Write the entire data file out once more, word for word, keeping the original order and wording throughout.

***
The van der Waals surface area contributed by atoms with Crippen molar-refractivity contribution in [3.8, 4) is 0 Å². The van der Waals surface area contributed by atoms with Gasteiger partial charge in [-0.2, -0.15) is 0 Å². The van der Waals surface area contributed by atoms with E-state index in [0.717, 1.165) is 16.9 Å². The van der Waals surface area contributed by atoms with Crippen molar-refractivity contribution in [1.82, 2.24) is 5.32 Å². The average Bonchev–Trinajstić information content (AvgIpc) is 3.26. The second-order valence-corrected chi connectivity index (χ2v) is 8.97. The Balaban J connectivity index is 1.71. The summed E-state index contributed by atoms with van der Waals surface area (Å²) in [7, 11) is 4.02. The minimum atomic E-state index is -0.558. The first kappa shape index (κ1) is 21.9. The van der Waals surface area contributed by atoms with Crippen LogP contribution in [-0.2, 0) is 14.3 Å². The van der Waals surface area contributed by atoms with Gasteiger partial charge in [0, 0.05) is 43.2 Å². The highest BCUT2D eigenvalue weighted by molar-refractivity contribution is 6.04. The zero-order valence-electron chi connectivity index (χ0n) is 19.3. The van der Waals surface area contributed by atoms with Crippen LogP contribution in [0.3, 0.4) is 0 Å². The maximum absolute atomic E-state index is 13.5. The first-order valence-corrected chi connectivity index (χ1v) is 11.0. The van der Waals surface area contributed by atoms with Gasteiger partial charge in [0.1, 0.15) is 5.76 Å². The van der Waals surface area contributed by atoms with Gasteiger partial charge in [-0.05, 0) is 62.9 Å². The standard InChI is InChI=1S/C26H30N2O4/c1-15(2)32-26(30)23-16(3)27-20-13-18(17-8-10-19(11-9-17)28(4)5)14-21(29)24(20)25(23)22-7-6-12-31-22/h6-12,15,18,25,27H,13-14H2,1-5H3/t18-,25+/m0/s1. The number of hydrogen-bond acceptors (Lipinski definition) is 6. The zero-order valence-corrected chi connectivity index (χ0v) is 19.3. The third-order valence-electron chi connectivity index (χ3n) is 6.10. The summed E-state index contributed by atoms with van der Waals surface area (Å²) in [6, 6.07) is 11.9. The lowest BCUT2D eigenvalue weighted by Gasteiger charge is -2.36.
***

The van der Waals surface area contributed by atoms with Crippen molar-refractivity contribution in [3.8, 4) is 0 Å². The van der Waals surface area contributed by atoms with Gasteiger partial charge in [-0.2, -0.15) is 0 Å². The van der Waals surface area contributed by atoms with E-state index in [0.717, 1.165) is 16.9 Å². The van der Waals surface area contributed by atoms with Crippen molar-refractivity contribution in [1.82, 2.24) is 5.32 Å². The average Bonchev–Trinajstić information content (AvgIpc) is 3.26. The second-order valence-corrected chi connectivity index (χ2v) is 8.97. The Balaban J connectivity index is 1.71. The summed E-state index contributed by atoms with van der Waals surface area (Å²) in [7, 11) is 4.02. The minimum atomic E-state index is -0.558. The first kappa shape index (κ1) is 21.9. The van der Waals surface area contributed by atoms with Crippen LogP contribution in [-0.2, 0) is 14.3 Å². The van der Waals surface area contributed by atoms with Gasteiger partial charge in [0, 0.05) is 43.2 Å². The highest BCUT2D eigenvalue weighted by molar-refractivity contribution is 6.04. The zero-order valence-electron chi connectivity index (χ0n) is 19.3. The van der Waals surface area contributed by atoms with Crippen LogP contribution in [0.3, 0.4) is 0 Å². The maximum absolute atomic E-state index is 13.5. The first-order valence-corrected chi connectivity index (χ1v) is 11.0. The van der Waals surface area contributed by atoms with Gasteiger partial charge in [0.1, 0.15) is 5.76 Å². The van der Waals surface area contributed by atoms with Gasteiger partial charge in [-0.05, 0) is 62.9 Å². The standard InChI is InChI=1S/C26H30N2O4/c1-15(2)32-26(30)23-16(3)27-20-13-18(17-8-10-19(11-9-17)28(4)5)14-21(29)24(20)25(23)22-7-6-12-31-22/h6-12,15,18,25,27H,13-14H2,1-5H3/t18-,25+/m0/s1. The number of hydrogen-bond acceptors (Lipinski definition) is 6. The zero-order valence-corrected chi connectivity index (χ0v) is 19.3. The third-order valence-electron chi connectivity index (χ3n) is 6.10. The summed E-state index contributed by atoms with van der Waals surface area (Å²) in [6, 6.07) is 11.9. The lowest BCUT2D eigenvalue weighted by Gasteiger charge is -2.36.